Attack of the drones

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Another one from Matt…while I get my act together with the next What’s Next.

Unmanned Aerial Vehicles or UAVs are not a new invention. In 1849, Austria attacked Venice using unmanned balloons filled with bombs. Since then, UAVs — or “drones” as they are commonly known — have been used in several wars as decoys and reconnaissance aircraft. In recent years, they have also been armed with laser-guided missiles and bombs and used — somewhat controversially — by the US to attack targets in Afghanistan and Pakistan.
Drones are also taking off in the hobbyist sector, typically in the form of quadcopters. These work with two sets of counter-rotating blades, which makes them inherently more stable, easier to control, and cheaper to produce than radio-controlled helicopters or planes. Many can be controlled using a smartphone or tablet, and most come equipped with a camera for taking photos and video. They’re cheap, too — you can pick up tiny ones for as little as $15 on Amazon.
As well as flying for fun, quadcopters are being used in an ever-growing variety of ways, including surveillance, filmmaking, journalism, law enforcement, scientific research, and archaeology. Delivery drones are a hot area: they’ve already been used to deliver medicines, and many companies are looking into using drones for commercial goods delivery, from Amazon’s “Prime Air” service to the TacoCopter, delivering — you guessed it — tacos to smartphone-equipped hipsters in the SF Bay Area.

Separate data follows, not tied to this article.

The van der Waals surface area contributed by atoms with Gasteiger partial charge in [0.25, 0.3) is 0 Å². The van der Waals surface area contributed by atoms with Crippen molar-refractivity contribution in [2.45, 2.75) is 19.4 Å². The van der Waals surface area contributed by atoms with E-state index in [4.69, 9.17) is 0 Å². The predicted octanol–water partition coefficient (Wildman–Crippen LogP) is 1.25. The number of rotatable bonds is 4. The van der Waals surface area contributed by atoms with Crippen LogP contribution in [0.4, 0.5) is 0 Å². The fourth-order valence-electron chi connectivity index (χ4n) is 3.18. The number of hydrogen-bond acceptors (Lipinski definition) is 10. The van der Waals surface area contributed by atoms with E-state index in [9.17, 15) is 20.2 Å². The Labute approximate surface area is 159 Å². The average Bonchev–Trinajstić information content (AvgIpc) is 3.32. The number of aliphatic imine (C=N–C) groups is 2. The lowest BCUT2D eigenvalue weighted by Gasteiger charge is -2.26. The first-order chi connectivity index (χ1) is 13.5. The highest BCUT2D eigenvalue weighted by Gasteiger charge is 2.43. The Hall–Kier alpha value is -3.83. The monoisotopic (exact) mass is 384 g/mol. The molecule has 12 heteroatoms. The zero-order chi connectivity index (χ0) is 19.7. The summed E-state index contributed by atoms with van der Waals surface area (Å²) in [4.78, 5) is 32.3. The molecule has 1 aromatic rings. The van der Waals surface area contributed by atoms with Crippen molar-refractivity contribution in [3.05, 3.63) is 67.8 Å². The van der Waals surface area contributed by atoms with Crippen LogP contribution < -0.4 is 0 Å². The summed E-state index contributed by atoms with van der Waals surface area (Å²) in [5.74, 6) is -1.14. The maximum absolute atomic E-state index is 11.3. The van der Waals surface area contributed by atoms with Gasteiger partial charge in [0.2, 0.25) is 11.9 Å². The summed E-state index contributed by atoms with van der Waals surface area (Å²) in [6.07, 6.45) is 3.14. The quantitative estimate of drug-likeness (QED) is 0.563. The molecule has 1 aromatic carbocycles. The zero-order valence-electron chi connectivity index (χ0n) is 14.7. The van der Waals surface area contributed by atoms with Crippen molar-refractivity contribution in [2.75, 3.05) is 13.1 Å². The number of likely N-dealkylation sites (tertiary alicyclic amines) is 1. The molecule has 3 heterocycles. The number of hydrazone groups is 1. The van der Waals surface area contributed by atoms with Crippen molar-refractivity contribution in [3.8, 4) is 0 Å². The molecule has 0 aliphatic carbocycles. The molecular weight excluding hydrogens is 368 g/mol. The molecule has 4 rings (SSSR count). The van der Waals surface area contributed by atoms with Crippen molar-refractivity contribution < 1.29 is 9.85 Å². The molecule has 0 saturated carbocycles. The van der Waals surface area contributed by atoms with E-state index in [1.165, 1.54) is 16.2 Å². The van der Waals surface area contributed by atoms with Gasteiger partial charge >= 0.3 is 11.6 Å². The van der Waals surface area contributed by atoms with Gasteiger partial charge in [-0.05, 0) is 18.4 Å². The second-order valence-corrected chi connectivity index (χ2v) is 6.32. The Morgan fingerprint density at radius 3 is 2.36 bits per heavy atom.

However, there are still obstacles to overcome, mainly to do with regulation and safety. This year, a rather disturbing video of a quadcopter appearing to fire a handgun appeared on YouTube. There are also many privacy issues to think about. Most countries have fairly tight regulation around UAVs, and it’s not yet legal to use them commercially in the US (which is the main reason we haven’t seen Amazon Prime Air yet). However, this regulation is likely to become more flexible over time. In a few years from now, drones might be as commonplace as buses on your local high street.
Refs: regulation-is-about-2/

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